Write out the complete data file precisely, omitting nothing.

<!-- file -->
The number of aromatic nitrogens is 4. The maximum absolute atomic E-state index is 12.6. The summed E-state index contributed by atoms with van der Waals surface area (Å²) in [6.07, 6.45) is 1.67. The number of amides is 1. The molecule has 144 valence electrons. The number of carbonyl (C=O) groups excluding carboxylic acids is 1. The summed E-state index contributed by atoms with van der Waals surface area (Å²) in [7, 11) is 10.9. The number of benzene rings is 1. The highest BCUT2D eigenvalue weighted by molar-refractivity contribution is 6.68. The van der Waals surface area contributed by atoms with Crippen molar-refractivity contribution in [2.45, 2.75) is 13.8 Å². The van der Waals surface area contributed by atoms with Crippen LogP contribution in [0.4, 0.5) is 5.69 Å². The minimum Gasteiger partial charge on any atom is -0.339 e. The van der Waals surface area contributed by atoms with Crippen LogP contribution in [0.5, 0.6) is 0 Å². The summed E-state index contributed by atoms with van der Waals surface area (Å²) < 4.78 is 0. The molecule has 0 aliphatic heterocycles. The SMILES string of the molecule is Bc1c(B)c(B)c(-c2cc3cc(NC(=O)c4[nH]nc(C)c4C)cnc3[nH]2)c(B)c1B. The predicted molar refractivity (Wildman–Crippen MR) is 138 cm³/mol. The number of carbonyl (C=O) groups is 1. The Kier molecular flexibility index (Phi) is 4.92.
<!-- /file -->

The number of aromatic nitrogens is 4. The maximum absolute atomic E-state index is 12.6. The summed E-state index contributed by atoms with van der Waals surface area (Å²) in [6.07, 6.45) is 1.67. The number of amides is 1. The molecule has 144 valence electrons. The number of carbonyl (C=O) groups excluding carboxylic acids is 1. The summed E-state index contributed by atoms with van der Waals surface area (Å²) in [7, 11) is 10.9. The number of benzene rings is 1. The highest BCUT2D eigenvalue weighted by molar-refractivity contribution is 6.68. The van der Waals surface area contributed by atoms with Crippen molar-refractivity contribution in [2.45, 2.75) is 13.8 Å². The van der Waals surface area contributed by atoms with Crippen LogP contribution in [0.4, 0.5) is 5.69 Å². The minimum Gasteiger partial charge on any atom is -0.339 e. The van der Waals surface area contributed by atoms with Crippen LogP contribution in [0.5, 0.6) is 0 Å². The summed E-state index contributed by atoms with van der Waals surface area (Å²) < 4.78 is 0. The molecule has 0 aliphatic heterocycles. The SMILES string of the molecule is Bc1c(B)c(B)c(-c2cc3cc(NC(=O)c4[nH]nc(C)c4C)cnc3[nH]2)c(B)c1B. The predicted molar refractivity (Wildman–Crippen MR) is 138 cm³/mol. The number of carbonyl (C=O) groups is 1. The Kier molecular flexibility index (Phi) is 4.92.